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Worker Cooperation and the Ratchet Effect

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  • Carmichael, H Lorne
  • MacLeod, W Bentley

Abstract

Workers paid by the piece should be happy to introduce new techniques that increase output, but firms always seem to reduce the piece rate when workers start earning too much money. Workers respond by restricting output and keeping good new ideas to themselves. We show that this outcome is inevitable in a competitive environment. However, there are noncompetitive situations where firms can use piece rates to get cooperation from their workers. These predictions are consistent with case history evidence from the cotton spinning industry in England in the nineteenth century and the Lincoln Electric Company in the United States even today. Copyright 2000 by University of Chicago Press.

Suggested Citation

  • Carmichael, H Lorne & MacLeod, W Bentley, 2000. "Worker Cooperation and the Ratchet Effect," Journal of Labor Economics, University of Chicago Press, vol. 18(1), pages 1-19, January.
  • Handle: RePEc:ucp:jlabec:v:18:y:2000:i:1:p:1-19
    DOI: 10.1086/209948
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    References listed on IDEAS

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    1. Huberman, Michael, 1986. "Invisible Handshakes in Lancashire: Cotton Spinning in the First Half of the Nineteenth Century," The Journal of Economic History, Cambridge University Press, vol. 46(4), pages 987-998, December.
    2. Joesph E. Stiglitz, 1975. "Incentives, Risk, and Information: Notes Towards a Theory of Hierarchy," Bell Journal of Economics, The RAND Corporation, vol. 6(2), pages 552-579, Autumn.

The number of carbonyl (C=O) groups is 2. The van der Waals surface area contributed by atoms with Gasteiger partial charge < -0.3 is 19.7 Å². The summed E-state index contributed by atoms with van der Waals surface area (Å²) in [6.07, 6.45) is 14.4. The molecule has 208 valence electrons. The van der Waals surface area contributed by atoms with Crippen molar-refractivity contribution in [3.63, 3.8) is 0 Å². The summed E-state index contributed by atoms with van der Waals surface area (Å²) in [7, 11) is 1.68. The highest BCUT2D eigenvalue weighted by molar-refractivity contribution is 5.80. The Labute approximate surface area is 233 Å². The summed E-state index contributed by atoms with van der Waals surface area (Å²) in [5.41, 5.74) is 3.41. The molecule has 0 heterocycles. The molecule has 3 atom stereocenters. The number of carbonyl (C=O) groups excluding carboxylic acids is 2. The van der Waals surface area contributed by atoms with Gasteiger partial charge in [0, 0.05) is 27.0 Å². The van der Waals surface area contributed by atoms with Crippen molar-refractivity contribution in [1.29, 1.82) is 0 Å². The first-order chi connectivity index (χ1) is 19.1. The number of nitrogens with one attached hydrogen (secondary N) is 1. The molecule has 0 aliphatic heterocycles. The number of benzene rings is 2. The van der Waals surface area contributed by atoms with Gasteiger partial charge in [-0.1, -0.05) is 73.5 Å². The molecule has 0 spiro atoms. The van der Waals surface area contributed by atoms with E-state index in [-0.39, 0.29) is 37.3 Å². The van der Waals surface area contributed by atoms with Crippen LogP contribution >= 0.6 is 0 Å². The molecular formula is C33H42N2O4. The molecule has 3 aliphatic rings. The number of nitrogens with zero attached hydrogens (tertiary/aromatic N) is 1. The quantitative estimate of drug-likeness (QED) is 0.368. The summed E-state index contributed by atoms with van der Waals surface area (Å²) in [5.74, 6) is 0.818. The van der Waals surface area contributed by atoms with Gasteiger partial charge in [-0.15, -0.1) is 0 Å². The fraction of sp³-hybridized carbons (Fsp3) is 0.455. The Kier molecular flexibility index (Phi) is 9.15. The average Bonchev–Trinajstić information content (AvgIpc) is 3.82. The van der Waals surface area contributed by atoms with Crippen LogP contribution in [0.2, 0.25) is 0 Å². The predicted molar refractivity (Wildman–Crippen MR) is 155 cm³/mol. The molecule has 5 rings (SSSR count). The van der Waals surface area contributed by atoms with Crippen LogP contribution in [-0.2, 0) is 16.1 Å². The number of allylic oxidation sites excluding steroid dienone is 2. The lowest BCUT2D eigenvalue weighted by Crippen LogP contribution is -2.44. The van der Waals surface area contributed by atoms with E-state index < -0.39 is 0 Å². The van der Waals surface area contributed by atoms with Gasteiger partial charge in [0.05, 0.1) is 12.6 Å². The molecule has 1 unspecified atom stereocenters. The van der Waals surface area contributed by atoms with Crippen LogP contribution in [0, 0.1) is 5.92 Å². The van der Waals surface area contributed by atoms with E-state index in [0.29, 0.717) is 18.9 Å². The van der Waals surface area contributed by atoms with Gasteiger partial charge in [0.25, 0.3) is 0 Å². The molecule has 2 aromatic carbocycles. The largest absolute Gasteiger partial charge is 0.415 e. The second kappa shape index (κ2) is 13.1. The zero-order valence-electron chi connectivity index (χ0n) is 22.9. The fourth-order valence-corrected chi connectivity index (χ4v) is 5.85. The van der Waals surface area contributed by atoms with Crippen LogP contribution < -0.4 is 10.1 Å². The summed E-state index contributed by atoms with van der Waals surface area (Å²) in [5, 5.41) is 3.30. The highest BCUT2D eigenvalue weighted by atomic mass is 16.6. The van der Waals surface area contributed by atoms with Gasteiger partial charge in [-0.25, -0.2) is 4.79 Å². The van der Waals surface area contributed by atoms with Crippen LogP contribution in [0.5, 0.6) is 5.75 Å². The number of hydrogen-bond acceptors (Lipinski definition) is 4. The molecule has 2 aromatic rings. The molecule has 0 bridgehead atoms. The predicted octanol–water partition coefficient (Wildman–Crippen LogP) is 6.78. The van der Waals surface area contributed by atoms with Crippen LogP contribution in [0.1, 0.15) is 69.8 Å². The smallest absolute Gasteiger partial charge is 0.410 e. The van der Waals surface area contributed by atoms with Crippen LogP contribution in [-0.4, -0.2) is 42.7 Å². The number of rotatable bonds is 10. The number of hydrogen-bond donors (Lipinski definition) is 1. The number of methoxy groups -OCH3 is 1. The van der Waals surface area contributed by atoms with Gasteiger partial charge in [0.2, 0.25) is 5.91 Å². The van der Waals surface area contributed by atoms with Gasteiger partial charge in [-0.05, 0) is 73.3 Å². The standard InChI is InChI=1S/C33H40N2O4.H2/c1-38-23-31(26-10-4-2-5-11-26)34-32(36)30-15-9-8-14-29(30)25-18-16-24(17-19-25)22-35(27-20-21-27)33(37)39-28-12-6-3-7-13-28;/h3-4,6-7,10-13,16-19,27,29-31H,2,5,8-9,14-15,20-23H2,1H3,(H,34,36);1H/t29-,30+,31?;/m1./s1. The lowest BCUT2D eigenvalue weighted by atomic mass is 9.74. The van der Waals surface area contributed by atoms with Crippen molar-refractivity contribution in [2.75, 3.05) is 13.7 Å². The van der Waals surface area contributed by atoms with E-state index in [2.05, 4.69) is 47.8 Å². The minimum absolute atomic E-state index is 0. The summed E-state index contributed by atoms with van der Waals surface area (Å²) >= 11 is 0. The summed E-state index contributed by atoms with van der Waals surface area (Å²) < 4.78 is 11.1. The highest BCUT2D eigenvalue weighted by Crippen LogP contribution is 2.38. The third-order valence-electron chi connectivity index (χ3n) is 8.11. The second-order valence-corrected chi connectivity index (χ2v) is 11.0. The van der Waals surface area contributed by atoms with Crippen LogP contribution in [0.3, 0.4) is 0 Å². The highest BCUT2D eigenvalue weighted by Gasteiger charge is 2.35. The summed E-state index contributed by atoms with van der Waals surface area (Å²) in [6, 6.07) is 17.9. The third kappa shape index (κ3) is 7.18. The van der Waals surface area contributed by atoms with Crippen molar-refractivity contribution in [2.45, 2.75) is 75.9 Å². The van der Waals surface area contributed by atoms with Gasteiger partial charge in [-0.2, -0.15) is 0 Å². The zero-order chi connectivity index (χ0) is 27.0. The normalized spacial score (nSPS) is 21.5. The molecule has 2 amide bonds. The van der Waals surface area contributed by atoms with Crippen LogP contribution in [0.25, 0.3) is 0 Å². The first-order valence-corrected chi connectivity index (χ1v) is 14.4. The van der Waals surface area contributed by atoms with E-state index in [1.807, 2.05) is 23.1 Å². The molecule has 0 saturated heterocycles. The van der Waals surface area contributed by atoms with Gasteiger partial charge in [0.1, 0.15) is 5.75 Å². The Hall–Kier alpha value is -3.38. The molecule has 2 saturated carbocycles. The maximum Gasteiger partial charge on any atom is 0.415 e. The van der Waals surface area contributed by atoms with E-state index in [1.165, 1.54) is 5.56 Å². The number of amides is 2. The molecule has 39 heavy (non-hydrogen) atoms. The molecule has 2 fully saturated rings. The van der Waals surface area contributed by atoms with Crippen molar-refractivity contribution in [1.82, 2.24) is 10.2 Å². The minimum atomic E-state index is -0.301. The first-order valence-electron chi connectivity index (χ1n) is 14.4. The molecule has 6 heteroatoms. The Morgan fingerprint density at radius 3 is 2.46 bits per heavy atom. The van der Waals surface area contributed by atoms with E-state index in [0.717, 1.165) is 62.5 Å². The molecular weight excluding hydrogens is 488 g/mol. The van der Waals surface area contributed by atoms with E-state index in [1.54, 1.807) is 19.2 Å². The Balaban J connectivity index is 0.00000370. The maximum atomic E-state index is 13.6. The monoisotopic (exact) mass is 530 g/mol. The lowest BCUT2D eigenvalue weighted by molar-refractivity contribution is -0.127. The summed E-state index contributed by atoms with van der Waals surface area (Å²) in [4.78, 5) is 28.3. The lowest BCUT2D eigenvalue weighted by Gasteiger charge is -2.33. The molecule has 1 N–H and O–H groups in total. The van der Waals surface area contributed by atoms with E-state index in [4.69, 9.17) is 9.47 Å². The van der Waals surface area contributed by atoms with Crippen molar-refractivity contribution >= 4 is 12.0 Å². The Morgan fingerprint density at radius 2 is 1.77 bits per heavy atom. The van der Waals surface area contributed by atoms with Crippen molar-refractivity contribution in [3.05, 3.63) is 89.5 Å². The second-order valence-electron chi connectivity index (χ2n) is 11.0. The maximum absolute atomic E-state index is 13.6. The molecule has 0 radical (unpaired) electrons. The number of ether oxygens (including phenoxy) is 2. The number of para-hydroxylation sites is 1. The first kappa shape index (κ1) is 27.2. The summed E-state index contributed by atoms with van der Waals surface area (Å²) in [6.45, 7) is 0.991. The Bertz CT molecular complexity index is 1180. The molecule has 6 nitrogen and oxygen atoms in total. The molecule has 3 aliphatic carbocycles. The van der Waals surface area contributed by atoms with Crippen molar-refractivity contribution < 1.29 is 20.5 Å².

3. Xavier Freixas & Roger Guesnerie & Jean Tirole, 1985. "Planning under Incomplete Information and the Ratchet Effect," Review of Economic Studies, Oxford University Press, vol. 52(2), pages 173-191.
    4. Lazear, Edward P, 1986. "Salaries and Piece Rates," The Journal of Business, University of Chicago Press, vol. 59(3), pages 405-431, July.
    5. Gibbons, Robert, 1987. "Piece-Rate Incentive Schemes," Journal of Labor Economics, University of Chicago Press, vol. 5(4), pages 413-429, October.
    6. Milgrom, Paul & Roberts, John, 1995. "Complementarities and fit strategy, structure, and organizational change in manufacturing," Journal of Accounting and Economics, Elsevier, vol. 19(2-3), pages 179-208, April.
    7. Lazonick, William, 1979. "Industrial Relations and Technical Change: The Case of the Self-Acting Mule," Cambridge Journal of Economics, Oxford University Press, vol. 3(3), pages 231-262, September.
    8. MacLeod, W Bentley & Malcomson, James M, 1989. "Implicit Contracts, Incentive Compatibility, and Involuntary Unemployment," Econometrica, Econometric Society, vol. 57(2), pages 447-480, March.
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